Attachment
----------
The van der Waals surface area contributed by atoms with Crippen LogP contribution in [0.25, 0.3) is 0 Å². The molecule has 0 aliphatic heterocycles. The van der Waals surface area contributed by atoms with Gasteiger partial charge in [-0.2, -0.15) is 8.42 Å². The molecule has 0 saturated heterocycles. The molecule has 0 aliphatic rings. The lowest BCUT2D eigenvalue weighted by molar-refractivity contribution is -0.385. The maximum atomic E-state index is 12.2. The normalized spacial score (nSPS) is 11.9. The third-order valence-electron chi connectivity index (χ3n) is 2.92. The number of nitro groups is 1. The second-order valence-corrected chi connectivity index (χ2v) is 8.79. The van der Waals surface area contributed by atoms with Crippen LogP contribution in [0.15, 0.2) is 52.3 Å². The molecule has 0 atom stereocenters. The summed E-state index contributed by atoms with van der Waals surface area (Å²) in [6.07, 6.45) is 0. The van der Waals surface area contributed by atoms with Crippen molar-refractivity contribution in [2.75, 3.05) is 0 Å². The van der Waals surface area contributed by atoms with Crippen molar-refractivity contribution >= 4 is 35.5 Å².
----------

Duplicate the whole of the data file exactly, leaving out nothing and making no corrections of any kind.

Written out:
The van der Waals surface area contributed by atoms with Crippen LogP contribution in [0.25, 0.3) is 0 Å². The molecule has 0 aliphatic heterocycles. The van der Waals surface area contributed by atoms with Gasteiger partial charge in [-0.2, -0.15) is 8.42 Å². The molecule has 0 saturated heterocycles. The molecule has 0 aliphatic rings. The lowest BCUT2D eigenvalue weighted by molar-refractivity contribution is -0.385. The maximum atomic E-state index is 12.2. The normalized spacial score (nSPS) is 11.9. The third-order valence-electron chi connectivity index (χ3n) is 2.92. The number of nitro groups is 1. The second-order valence-corrected chi connectivity index (χ2v) is 8.79. The van der Waals surface area contributed by atoms with Crippen LogP contribution in [0.15, 0.2) is 52.3 Å². The molecule has 0 atom stereocenters. The summed E-state index contributed by atoms with van der Waals surface area (Å²) in [6.07, 6.45) is 0. The van der Waals surface area contributed by atoms with Crippen molar-refractivity contribution in [2.75, 3.05) is 0 Å². The van der Waals surface area contributed by atoms with Crippen molar-refractivity contribution >= 4 is 35.5 Å².